Small Co-ed is still in the CMU Cheer program just means the team is compiled of two all-girl groups (flyer, two bases, and a back-spot), and four co-ed couples (male base, female flyer). This small co-ed team was made up of individuals who have the most skills on the team, we each individually brought a lot to the table. Yet, the hardest thing we faced was being a team. I have been apart of many teams in my day all with different struggles, but this team was by far the most challenging. Challenging, to me doesn’t seem like the right word, because we were very good  just lacked the energy when times get tough. That last bit of energy that is needed when you are pushing your body to its limits. That would separate us from being really good to being unbelievable! Also, the challenge in dealing with different mindsets… Majority of the male team members tended to gravitate and respond to harsher more pass or fail type of coaching/leadership. Where majority of the female team members (myself included) gravitated and responded more to discussion based coaching/leadership and positive reinforcement.cheer 1

So, for myself as a leader on the team I had to deeply identify my audience, which I have never had to do before to that degree. I had to know how each person was motivated and be able to bounce back in forth helping, guiding and motivating my teacheer 2m members on 10-14 hours practice days. Once I understood my team members and was open about how I am best motivated, as well as how I’ve notice they were motivated it opened a channel of understanding throughout our whole team.

I was able to bring strong individuals together by looking deeper into their actions and tendencies and asking them how they prefer to be motivated.  We went from being a good team to an amazing team taking 5th in the Nation, and making CMU history. We brought our individual strengths to the table and the cohesive energy needed to break into the top 10. 


2016/2017 CMU Small Co-Ed season will be one I never will forget as it challenged me as a cheerleader and a leader. 

To The Start of New Adventures

As I have not yet tied the bow up on my studying abroad experience, it was an adventure of a life time. Taking in every little moment, walking till you can no longer feel your feet, waking up early and going to bed at dawn. The girls I shared my experience with hold a part of my heart forever. We shared some of the first moments thIMG_8216at took our breathe away, laughs until we cried, and stories of our dreams and passions. For that, I will forever be indebted to them for their friendships.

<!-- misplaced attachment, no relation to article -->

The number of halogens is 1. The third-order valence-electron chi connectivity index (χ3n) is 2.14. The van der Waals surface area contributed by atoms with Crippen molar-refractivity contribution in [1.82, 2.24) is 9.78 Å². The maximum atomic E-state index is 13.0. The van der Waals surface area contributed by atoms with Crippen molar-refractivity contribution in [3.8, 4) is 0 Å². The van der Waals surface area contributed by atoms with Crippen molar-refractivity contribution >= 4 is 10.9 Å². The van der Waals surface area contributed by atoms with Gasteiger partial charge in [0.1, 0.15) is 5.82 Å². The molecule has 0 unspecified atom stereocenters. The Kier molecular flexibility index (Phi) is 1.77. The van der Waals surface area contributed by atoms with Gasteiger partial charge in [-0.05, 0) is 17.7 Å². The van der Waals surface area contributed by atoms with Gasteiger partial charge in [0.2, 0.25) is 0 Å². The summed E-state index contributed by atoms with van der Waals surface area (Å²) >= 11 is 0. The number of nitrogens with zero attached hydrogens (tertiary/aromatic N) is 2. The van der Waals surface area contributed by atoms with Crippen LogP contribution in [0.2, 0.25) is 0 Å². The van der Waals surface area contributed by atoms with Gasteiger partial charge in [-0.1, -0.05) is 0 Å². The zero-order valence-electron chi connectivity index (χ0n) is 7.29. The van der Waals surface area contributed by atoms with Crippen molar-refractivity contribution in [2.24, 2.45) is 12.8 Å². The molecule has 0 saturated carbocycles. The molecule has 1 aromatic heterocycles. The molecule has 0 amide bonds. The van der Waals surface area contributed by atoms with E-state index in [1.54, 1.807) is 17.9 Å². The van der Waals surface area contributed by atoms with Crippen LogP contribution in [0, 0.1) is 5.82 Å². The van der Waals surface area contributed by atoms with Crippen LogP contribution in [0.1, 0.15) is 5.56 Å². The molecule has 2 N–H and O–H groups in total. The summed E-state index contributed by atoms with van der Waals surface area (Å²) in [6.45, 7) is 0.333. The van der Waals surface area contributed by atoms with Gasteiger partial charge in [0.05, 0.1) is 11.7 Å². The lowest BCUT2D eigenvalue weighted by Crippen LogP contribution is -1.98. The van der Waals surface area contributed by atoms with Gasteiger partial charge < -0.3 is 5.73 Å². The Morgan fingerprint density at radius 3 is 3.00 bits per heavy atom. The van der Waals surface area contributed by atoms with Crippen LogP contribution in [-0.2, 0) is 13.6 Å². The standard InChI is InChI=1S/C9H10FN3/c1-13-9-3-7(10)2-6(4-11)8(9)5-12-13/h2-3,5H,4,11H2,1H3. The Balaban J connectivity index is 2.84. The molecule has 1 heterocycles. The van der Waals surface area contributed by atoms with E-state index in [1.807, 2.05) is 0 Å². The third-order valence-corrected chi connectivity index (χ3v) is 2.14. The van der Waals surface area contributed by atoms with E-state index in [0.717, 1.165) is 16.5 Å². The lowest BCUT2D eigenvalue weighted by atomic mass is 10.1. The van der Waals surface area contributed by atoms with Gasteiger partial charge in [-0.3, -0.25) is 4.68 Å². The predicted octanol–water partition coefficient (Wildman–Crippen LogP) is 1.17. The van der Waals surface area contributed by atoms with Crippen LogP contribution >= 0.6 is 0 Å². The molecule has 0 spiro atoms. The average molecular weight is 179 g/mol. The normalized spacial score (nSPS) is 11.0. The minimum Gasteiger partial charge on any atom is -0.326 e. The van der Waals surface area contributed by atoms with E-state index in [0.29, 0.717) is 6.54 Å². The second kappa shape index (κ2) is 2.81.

Once getting home you have hundreds of thousands things swimming in your brain. All the people you want to see, the things you may have missed. You even start planning your next adventure over seas before you even get home! You reflect on how the adventure made you feel and how you, as an individual want to change. You learn so much about yourself, and at least for me, vowed to make positive personal change/improvements. I wanted to start to enjoy every moment, not wish the days away, do things because I want to not because I have to and so much more. One large thing that I took away was my career/future job/work, whatever, it doesn’t have to be my whole life. I want to love what I do and feel fulfilled with my work, but my work doesn’t have to be my soul piece of fulfillment and happiness. Yes, my family and friends with be a large source of my happiness, but I will have my career to support my love of adventures and making memories that you will never forget.

This past semester I struggled implementing my goals that I vowed myself too when I arrived home. I found myself saying yes to things I really didn’t want to say yes to, and wishing my days away. Yet, it was a semester filled with exciting beginnings: putting on the CMU 2016 Career Fair and walking away with multiple offers and accepting an internship with Domino’s headquarters. I  inducted a little into my business fraternity, and embarking on a Nationals Cheer journey on Small coed, where we walked away with a  5th place finish and making CMU history. Yet, when there are highs there can also be lows and we can’t let those lows over shine you highs. Lows like stress, family sicknesses, overworking, no sleep, not taking time for yourself etc.